Another court case was brought against the U.S. government in the early 1980’s and included residents from Iron County. The suit sought damages from the federal government, and was initially successful on a ruling from Judge Bruce Jenkins that awarded some damages to downwind cancer victims, and their families. However, the case was appealed, and the decision was also overturned by the federal Tenth Circuit Court of Appeals.
To date, the most tangible action taken to address the legacy of atmospheric nuclear testing in Nevada, and the impact it had on nearby populations, was passage of the 1990 federal Radiation Exposure Compensation Act, which created a trust-fund to award individuals who suffered from radiation-related injuries that occurred before adequate safety warnings were given, or safety protocols enacted in an effected area.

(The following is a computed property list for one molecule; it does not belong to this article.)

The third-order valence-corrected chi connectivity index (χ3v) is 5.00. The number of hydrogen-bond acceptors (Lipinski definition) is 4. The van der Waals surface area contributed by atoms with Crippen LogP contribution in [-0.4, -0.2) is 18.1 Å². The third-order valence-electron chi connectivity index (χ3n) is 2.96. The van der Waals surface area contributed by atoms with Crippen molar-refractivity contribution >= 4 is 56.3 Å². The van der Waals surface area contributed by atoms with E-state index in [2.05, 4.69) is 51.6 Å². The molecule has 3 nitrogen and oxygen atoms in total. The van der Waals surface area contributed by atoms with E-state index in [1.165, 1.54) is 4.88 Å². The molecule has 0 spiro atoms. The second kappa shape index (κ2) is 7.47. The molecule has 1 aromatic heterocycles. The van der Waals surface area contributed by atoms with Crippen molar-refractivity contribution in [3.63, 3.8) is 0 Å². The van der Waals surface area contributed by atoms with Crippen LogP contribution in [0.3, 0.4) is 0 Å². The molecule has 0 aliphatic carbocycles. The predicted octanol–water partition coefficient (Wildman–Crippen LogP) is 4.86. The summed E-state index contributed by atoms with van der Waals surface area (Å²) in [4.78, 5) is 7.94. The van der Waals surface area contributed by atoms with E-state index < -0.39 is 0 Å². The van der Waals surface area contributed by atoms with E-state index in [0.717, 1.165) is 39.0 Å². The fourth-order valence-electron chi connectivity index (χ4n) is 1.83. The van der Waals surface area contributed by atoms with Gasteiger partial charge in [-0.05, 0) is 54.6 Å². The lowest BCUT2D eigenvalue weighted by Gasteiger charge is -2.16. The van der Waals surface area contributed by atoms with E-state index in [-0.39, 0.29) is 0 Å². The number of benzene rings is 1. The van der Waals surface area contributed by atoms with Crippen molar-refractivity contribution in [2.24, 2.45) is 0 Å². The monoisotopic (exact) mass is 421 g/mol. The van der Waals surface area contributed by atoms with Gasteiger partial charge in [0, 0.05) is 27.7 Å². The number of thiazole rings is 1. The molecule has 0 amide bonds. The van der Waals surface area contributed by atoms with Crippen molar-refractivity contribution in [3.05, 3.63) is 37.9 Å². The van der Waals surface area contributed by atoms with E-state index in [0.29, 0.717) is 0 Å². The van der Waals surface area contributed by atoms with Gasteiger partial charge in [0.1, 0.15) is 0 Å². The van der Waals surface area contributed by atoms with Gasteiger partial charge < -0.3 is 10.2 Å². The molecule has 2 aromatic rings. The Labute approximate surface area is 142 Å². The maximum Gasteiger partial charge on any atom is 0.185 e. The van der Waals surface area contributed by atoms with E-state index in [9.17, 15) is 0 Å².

The story of the 1953 sheep deaths in Cedar City can be traced through sheep radiation study records created by the Utah Department of Health, and now maintained by the Utah State Archives.
A final valuable resource held by the Utah State Archives is various radiation study records gathered by the office of Utah Governor Scott Matheson. This collection, in particular, pulls together a variety of materials from a broad range of state and federal government agencies regarding tests conducted at the Nevada Test Site and their impacts on local southern Utah communities. These records once served as the backbone for policy decisions and stances on the issue of downwinder recompensation made by Governor Matheson, who himself grew up in the southern Utah town of Parowan during the era of above-ground atmospheric testing, and would later pass away from a rare multiple myloma cancer in 1990.
Fradkin, Philip L. Fallout: An American Nuclear Tragedy. Boulder: Johnson Books, 2004.
Fuller, John G. The Day We Bombed Utah: America’s Most Lethal Secret. New York: New American Library, 1984.